A team of researchers, including Dr. Janos Peti-Peterdi and Dr. Alicia McDonough of the Keck School of Medicine of USC, has identified a new target for eliminating hypertension, which is a leading cause of kidney disease. The initial research was funded in part by a grant from UKRO.
The renin-angiotensin system or RAS regulates blood pressure and fluid balance in the body. If RAS becomes overactive, it can lead to consistently high blood pressure. Angiotensin-converting enzyme (ACE) and its product, angiotensin II (Ang II), play important roles in RAS. Ang II causes the blood vessels to constrict and blood pressure to rise. Many blood pressure medications, such as ACE inhibitor drugs, work by interfering with the actions of Ang II. Recently, lead researcher Dr. Romer Gonzalez-Villalobos of Cedars Sinai determined that Ang II is produced both outside the kidney in the systemic circulation and inside the kidney itself.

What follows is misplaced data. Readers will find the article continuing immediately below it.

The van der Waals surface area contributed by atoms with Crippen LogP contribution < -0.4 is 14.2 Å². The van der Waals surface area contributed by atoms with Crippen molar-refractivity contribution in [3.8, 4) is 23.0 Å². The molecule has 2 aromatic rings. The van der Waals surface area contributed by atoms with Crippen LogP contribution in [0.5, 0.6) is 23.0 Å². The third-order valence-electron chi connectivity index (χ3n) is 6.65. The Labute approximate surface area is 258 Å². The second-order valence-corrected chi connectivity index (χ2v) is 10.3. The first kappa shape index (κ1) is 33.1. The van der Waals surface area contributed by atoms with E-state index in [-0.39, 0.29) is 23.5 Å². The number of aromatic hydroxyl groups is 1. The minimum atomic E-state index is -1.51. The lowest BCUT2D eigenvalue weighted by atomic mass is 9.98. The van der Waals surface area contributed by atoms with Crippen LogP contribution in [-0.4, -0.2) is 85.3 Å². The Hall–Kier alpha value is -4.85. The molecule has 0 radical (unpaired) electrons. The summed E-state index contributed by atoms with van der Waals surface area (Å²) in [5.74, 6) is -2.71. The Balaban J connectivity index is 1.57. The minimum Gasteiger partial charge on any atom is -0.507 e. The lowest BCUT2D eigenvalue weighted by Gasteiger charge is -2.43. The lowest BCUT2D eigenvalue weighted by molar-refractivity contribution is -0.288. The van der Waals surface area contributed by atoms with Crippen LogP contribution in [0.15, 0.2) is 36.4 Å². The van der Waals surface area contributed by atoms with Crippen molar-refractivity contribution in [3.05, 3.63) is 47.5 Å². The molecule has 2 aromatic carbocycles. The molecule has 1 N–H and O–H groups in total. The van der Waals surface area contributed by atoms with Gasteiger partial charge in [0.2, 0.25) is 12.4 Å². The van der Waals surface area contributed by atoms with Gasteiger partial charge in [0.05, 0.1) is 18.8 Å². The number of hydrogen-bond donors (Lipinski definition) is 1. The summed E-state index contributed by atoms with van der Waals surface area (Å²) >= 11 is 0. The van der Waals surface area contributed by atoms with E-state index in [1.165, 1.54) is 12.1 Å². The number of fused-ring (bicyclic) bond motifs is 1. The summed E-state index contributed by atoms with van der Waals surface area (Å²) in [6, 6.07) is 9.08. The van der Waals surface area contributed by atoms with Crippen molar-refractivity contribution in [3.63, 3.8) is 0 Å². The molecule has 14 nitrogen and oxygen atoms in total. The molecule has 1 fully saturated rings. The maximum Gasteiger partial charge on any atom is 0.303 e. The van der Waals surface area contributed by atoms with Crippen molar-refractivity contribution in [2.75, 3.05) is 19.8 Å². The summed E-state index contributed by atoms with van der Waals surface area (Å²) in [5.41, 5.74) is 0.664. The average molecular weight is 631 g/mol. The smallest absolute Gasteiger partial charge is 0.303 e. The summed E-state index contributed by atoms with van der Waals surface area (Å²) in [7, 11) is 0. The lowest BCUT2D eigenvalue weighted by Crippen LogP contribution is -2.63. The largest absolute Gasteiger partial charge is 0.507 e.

The new research study focuses on the renin-angiotensin system within the kidney, specifically exploring the the role of intrarenal ACE in response to hypertensive stimuli. The research team studied mice with no ACE activity in the kidneys as well as those with minimal activity. Introducing Ang II serum infusion produced full-blown hypertension in wild-type mice, but only a “blunted” hypertensive effect in altered mice, leading the scientists to conclude that the absence of ACE in the kidney protects against hypertension.
Further study showed that when intrarenal RAS is activated, kidney Ang II increases sodium and water reabsorption along the nephron, raising blood pressure. The finding highlights the specific way that intrarenal RAS can cause hypertension and paves the way for potential new hypertension treatments that could block or reduce renal ACE activity.
The Absence of Intrarenal ACE Protects Against Hypertension, Journal of Clinical Investigation, May 1, 2013